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Old   June 7, 2013, 12:08
Default Calculation of Drag
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Julian Turnbull
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In Appendix E of the DNV code 'DNV-RP-C205 ' the drag coefficient for a cylinder and a elliptical section are given as 1 and 0.6 respectively (for ellipse ratio of 2:1). The Reynolds number is given as 10^5

Using Ansys CFX 14, 2D steady state model, SST turbulence model, y+~5 and a slow mesh size growth rate away from the ellipse, I am not able to obtain a drag coefficient of above 0.3. I have refined the mesh both upstream and downstream of the ellipse.

The ellipse is vertically aligned and assumed long in the vertical direction. This has led to a 2D assumption in the modelling.

Inlet is a velocity boundary, outlet is pressure. Top and Bottom are symmetry and the sides are free slip walls. The 2D domain extends ~5 widths upstream and to the sides of the ellipse, and ~15 diameters downstream. The model is 1 cell thick in the vertical direction.

For larger 'timesteps' I get a steady solution and as I reduce the 'time' I do detect periodic vortex shedding from the ellipse. However, the Cd prediction remains low.

I'm sure that I am missing something, but can't see what. Suggestions gratefully received.

Last edited by TurnbullJ; June 10, 2013 at 03:57. Reason: clarifying orientation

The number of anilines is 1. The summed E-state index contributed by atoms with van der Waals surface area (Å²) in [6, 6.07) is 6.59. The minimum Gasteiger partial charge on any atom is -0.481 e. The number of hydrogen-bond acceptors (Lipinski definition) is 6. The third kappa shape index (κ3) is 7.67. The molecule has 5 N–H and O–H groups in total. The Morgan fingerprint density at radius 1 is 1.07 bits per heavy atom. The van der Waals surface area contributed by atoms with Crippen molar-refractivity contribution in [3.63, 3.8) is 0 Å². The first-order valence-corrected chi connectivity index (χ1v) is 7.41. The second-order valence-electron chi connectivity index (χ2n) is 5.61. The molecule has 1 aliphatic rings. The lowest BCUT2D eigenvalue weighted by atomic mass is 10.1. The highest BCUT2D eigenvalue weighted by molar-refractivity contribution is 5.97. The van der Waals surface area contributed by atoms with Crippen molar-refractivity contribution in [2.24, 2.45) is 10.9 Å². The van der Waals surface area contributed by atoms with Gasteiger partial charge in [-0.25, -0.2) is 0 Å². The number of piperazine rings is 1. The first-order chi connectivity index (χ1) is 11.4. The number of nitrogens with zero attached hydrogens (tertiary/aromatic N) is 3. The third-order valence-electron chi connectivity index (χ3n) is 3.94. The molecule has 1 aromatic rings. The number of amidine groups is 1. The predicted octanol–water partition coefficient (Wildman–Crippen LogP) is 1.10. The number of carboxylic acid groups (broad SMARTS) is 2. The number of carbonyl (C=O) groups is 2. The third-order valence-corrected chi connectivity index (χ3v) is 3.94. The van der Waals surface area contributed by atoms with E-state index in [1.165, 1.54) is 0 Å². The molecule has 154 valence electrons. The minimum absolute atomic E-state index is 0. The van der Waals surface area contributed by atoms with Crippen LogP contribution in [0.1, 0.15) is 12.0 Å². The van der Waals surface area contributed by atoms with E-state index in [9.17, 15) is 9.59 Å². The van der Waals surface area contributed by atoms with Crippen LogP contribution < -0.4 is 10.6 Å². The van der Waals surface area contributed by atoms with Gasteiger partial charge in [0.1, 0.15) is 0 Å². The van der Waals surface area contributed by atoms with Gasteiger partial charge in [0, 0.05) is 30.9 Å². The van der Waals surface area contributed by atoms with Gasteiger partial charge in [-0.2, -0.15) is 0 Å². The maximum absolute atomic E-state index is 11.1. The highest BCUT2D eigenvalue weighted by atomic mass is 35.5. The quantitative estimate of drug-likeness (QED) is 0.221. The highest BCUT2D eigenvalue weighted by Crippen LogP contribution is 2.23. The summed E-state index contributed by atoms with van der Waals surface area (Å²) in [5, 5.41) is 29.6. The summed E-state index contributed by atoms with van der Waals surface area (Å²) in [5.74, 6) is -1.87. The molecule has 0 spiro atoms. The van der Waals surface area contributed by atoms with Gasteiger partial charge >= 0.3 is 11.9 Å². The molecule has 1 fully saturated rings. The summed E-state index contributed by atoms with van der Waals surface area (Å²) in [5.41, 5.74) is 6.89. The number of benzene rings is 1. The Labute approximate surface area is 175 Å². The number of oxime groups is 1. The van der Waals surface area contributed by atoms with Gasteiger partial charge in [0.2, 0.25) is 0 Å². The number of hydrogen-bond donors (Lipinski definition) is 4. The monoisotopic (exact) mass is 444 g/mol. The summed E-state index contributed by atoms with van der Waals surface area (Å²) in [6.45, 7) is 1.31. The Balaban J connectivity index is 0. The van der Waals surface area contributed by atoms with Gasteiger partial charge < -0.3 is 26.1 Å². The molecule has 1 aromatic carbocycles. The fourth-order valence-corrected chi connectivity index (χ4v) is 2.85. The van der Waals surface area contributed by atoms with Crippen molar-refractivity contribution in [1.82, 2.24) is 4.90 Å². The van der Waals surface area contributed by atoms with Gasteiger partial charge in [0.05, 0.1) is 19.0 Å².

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Old   June 9, 2013, 03:51
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a pic of domain would really help .i dont understand why you used symmetry at top and bottom ?!it is usual to use this kind of BC for sides!i cant imagine the fluid domain..
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Old   June 10, 2013, 04:21
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If you see reattachment- try out the GammaTheta-Model.
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Old   June 10, 2013, 22:21
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Glenn Horrocks
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Are you sure the flow is 2D at this Re? If the flow has 3D vortex shedding your 2D assumption will be significantly in error.
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drag, force coefficients, wall force

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